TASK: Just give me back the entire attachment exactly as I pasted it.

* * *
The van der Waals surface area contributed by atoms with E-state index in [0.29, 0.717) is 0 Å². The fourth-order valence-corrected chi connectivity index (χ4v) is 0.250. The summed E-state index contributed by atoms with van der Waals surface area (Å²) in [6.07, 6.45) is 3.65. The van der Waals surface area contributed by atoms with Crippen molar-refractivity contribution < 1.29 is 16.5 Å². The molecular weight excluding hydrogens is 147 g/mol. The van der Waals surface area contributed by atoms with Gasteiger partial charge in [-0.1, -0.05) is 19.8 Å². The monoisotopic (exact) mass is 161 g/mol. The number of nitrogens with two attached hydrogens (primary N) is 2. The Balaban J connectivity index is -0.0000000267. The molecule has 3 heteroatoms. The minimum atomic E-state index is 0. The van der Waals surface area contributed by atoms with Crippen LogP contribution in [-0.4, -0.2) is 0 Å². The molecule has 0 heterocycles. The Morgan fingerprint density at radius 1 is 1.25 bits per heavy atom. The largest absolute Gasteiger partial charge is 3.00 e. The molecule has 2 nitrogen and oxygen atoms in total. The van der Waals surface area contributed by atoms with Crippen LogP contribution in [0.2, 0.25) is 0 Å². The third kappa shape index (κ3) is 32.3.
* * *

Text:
The van der Waals surface area contributed by atoms with E-state index in [0.29, 0.717) is 0 Å². The fourth-order valence-corrected chi connectivity index (χ4v) is 0.250. The summed E-state index contributed by atoms with van der Waals surface area (Å²) in [6.07, 6.45) is 3.65. The van der Waals surface area contributed by atoms with Crippen molar-refractivity contribution < 1.29 is 16.5 Å². The molecular weight excluding hydrogens is 147 g/mol. The van der Waals surface area contributed by atoms with Gasteiger partial charge in [-0.1, -0.05) is 19.8 Å². The monoisotopic (exact) mass is 161 g/mol. The number of nitrogens with two attached hydrogens (primary N) is 2. The Balaban J connectivity index is -0.0000000267. The molecule has 3 heteroatoms. The minimum atomic E-state index is 0. The van der Waals surface area contributed by atoms with Crippen LogP contribution in [-0.4, -0.2) is 0 Å². The molecule has 0 heterocycles. The Morgan fingerprint density at radius 1 is 1.25 bits per heavy atom. The largest absolute Gasteiger partial charge is 3.00 e. The molecule has 2 nitrogen and oxygen atoms in total. The van der Waals surface area contributed by atoms with Crippen LogP contribution in [0.2, 0.25) is 0 Å². The third kappa shape index (κ3) is 32.3.